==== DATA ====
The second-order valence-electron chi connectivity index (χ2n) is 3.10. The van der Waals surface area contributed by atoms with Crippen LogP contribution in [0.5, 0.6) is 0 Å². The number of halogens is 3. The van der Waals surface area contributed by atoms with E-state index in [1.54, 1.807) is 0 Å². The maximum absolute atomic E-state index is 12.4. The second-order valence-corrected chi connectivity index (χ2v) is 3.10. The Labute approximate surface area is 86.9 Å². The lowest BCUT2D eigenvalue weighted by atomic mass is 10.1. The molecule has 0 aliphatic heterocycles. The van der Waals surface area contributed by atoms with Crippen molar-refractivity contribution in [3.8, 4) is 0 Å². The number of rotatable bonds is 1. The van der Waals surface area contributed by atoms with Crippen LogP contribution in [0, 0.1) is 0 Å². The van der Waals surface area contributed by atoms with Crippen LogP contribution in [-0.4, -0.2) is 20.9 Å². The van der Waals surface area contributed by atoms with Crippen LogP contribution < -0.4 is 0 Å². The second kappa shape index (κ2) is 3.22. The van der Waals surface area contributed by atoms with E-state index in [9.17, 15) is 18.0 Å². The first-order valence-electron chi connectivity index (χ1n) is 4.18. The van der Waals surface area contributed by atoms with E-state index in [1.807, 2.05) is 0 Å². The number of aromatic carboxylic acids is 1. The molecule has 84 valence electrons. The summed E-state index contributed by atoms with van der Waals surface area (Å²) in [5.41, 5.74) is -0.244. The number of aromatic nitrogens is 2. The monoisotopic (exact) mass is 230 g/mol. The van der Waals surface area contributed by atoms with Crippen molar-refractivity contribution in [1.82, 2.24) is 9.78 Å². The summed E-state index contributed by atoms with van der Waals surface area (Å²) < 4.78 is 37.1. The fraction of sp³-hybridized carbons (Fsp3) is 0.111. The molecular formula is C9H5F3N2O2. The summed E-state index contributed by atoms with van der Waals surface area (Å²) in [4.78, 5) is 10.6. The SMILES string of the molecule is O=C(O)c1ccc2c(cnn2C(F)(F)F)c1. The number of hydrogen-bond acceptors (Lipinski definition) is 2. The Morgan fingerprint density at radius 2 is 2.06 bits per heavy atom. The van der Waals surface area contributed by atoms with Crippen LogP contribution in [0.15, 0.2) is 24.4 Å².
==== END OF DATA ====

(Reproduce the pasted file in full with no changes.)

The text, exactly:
The second-order valence-electron chi connectivity index (χ2n) is 3.10. The van der Waals surface area contributed by atoms with Crippen LogP contribution in [0.5, 0.6) is 0 Å². The number of halogens is 3. The van der Waals surface area contributed by atoms with E-state index in [1.54, 1.807) is 0 Å². The maximum absolute atomic E-state index is 12.4. The second-order valence-corrected chi connectivity index (χ2v) is 3.10. The Labute approximate surface area is 86.9 Å². The lowest BCUT2D eigenvalue weighted by atomic mass is 10.1. The molecule has 0 aliphatic heterocycles. The van der Waals surface area contributed by atoms with Crippen molar-refractivity contribution in [3.8, 4) is 0 Å². The number of rotatable bonds is 1. The van der Waals surface area contributed by atoms with Crippen LogP contribution in [0, 0.1) is 0 Å². The van der Waals surface area contributed by atoms with Crippen LogP contribution in [-0.4, -0.2) is 20.9 Å². The van der Waals surface area contributed by atoms with Crippen LogP contribution < -0.4 is 0 Å². The second kappa shape index (κ2) is 3.22. The van der Waals surface area contributed by atoms with E-state index in [9.17, 15) is 18.0 Å². The first-order valence-electron chi connectivity index (χ1n) is 4.18. The van der Waals surface area contributed by atoms with E-state index in [1.807, 2.05) is 0 Å². The number of aromatic carboxylic acids is 1. The molecule has 84 valence electrons. The summed E-state index contributed by atoms with van der Waals surface area (Å²) in [5.41, 5.74) is -0.244. The number of aromatic nitrogens is 2. The monoisotopic (exact) mass is 230 g/mol. The van der Waals surface area contributed by atoms with Crippen molar-refractivity contribution in [1.82, 2.24) is 9.78 Å². The summed E-state index contributed by atoms with van der Waals surface area (Å²) < 4.78 is 37.1. The fraction of sp³-hybridized carbons (Fsp3) is 0.111. The molecular formula is C9H5F3N2O2. The summed E-state index contributed by atoms with van der Waals surface area (Å²) in [4.78, 5) is 10.6. The SMILES string of the molecule is O=C(O)c1ccc2c(cnn2C(F)(F)F)c1. The number of hydrogen-bond acceptors (Lipinski definition) is 2. The Morgan fingerprint density at radius 2 is 2.06 bits per heavy atom. The van der Waals surface area contributed by atoms with Crippen LogP contribution in [0.15, 0.2) is 24.4 Å².